Scott County Historical
Scott County, Virginia
Mildred McConnell's Scrapbook Articles
Fiddlin' Cowan Powers
By: Roy L. Sturgill
I was about the age of eight or nine years old when the first string band I ever heard, or saw, was Fiddlin' Powers and Family. I vividly remember being in attendance with my mother, father, and perhaps a younger brother. I don't recall exactly where it was, but am reasonable sure that it was in a school, theater, or some other public gathering place, in, or near, Coeburn, Virginia. This was about 1920. To me this was a thrilling and memorable occasion. This even led me to be a great fan and lover of country music, and as the years have gone by, each time I see or hear country music, my mind goes back some sixty years to my hearing Fiddlin' Powers and Family.
The country music field has always been noted for the relatively large part family groups have played in it. There are scores of sisters and brothers, and entire families who have made up singing and playing teams, which have won wide favor with the ever growing public that acclaims the honesty and beauty of country music.
At the top of the list of family groups is the Fiddlin' Powers and Family. For years these folks traveled the Carolinas, Virginia, West Virginia, Kentucky, and perhaps a dozen other states, and brought a unique warmth wherever they played.
The Powers Family knew where their music should go, and their artistic energies were spent in making their music reach its destination. And so, the music they played, and the songs they sang became a part of the group, and the group a part of them.
Cowan Powers was born October 1879, and lived his entire life in what is called the Lower Castlewoods area of Russell County. He married Matilda Lambert, who was a talented banjo picker, so, it was only natural that their children be musicians. Matilda was born and reared on Cowan's Creek in Scott County near Dungannon. With all the talent in the family, it was therefore no big undertaking for the patriarch to organize the Fiddlin' Powers and Family Band. Matilda died in February 1916, at the age of 35. At her death, son, Charles became the banjo picker. As a small boy Charles got a job as water-boy with a country road crew in order to earn money to purchase his first banjo. In addition to playing the banjo, Charles also did a comedy dance routine with his younger sister, Ada.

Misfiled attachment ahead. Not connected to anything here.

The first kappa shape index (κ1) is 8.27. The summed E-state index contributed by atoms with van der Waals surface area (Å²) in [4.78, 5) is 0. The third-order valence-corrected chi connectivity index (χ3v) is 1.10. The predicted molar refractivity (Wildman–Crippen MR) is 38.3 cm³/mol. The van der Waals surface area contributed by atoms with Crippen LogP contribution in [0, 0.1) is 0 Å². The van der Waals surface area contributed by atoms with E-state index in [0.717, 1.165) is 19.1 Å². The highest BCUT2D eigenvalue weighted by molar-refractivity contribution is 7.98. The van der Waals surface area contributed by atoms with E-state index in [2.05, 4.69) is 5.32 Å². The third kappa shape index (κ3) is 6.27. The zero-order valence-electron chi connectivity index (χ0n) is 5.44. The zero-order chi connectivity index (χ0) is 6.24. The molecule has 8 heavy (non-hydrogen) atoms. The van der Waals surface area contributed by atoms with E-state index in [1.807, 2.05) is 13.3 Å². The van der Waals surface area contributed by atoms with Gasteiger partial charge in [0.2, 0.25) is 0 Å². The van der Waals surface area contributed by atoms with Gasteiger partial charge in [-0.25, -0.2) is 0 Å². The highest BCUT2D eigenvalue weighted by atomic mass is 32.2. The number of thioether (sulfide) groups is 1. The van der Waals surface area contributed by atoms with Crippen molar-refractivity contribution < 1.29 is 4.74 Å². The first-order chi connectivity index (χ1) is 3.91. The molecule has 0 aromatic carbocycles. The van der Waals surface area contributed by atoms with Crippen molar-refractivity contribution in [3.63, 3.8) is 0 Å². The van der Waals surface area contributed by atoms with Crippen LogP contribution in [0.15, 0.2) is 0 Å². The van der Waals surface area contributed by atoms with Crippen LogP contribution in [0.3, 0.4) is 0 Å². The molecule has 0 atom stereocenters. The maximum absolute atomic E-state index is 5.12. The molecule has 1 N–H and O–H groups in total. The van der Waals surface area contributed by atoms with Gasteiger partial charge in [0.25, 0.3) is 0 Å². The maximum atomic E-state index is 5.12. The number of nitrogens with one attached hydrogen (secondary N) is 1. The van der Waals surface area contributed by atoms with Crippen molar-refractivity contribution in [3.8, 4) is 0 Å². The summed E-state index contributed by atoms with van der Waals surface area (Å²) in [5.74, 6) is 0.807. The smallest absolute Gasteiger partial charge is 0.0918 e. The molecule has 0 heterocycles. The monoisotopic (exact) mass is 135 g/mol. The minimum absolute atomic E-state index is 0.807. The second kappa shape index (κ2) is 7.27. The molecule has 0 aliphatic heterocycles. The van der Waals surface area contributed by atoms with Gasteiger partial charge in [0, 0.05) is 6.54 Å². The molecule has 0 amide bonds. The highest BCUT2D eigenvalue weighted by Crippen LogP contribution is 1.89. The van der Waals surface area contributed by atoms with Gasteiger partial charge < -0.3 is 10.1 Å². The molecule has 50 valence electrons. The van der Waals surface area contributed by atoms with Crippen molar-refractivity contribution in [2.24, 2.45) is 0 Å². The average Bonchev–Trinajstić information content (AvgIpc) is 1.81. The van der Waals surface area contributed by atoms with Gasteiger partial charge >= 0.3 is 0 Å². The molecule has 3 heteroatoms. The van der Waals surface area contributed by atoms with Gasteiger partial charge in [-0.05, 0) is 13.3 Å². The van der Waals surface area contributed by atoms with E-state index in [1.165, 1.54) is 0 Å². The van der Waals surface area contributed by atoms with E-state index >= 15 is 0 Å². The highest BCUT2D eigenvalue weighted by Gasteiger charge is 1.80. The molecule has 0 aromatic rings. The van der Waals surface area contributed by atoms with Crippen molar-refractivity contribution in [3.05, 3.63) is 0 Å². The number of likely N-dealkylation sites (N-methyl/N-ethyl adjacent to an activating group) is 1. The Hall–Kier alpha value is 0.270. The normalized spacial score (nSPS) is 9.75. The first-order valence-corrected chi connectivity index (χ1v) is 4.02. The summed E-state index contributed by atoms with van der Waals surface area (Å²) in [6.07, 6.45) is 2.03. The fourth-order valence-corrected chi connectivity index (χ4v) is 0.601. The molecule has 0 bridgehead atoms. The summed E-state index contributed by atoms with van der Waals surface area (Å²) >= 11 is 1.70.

Ada, the youngest girl played the ukulele and did a clog and buck dance. Orpha, the oldest played the "taterbug" mandolin, and Carrie played the guitar. The father played the fiddle, (I do mean "fiddle"- the word violin was never used when speaking of mountain music).
For their concerts, the Powers Family traveled from town to town mostly by train automobiles were few at that time. It was a familiar sight to see them boarding the train, either at Dungannon or St. Paul, depending on the section of the country in which the concert was held. At the time, Ada was only seven or eight years old and the brakeman would have to lift her up the steps of the coach. She was too small to make the steps alone, but from all reports she was a great entertainer even at that tender age.
Their "big break" came while taking part in a concert in Johnson City, Tennessee, in the early twenties. They were chosen by an executive of The Victor Talking Machine Company and sent to Winston-Salem, North Carolina for testing, thence to Camden, New Jersey, to cut their first recordings. Whereby, The Fiddlin' Powers and Family became the very first Southern Appalachian string band to make commercial records. They were paid one hundred dollars for each side of a disc, plus a fraction of a cent royalty for each record sold. Their housing and travel expenses to the recording sessions were paid by the record companies.
After a number of recordings for the Victor Talking Machine Company, the group returned to New York and recorded for Edison. Some of their Edison recordings were of the old cylinder type.
Their last recordings were for Okeh Phonograph Corporation in New York in about the mid-twenties.
The Powers Family was also among the first local country musicians to broadcast over WOPI radio station in Bristol, Virginia. They were much in demand throughout the eastern United States for concerts and dances, and their popularity continued for a number of years until the girls were married and temporarily gave up their music in order to devote more time raising their families.
Afterwards, the father played some shows with other groups, and while playing in Saltville, Virginia, he suffered an apparent heart attack and died in an Abington, Virginia hospital, August 22, 1953. He was 74 years old and was laid to rest in his native soil at Castlewood, Virginia, just a few yards west of Milton's Store.
In 1970, the Band reorganized with the daughters, Ada, Carrie, Orpha and Orpha's husband, Eugene D. Ireson. Ada was now playing the autoharp instead of the ukulele. They performed on radio and television shows in the area, and in 1971, Ada was named Southern Highlands Champion Autoharpist at the Folk Festival of the Smokies in Tennessee, and was presented a walnut plaque in honor of her achievement on the autoharp.
Cowan Powers and his Family Band were true pioneers in the field of ole-time country music, they were our own local folks, born and reared amongst us, and their music was so good its sound spanned the miles to reach the ears of the big recording firms of the large metropolitan centers, who readily recognized their talents and summoned them to record their music, in order that the, masses and future generations could enjoy it for all time.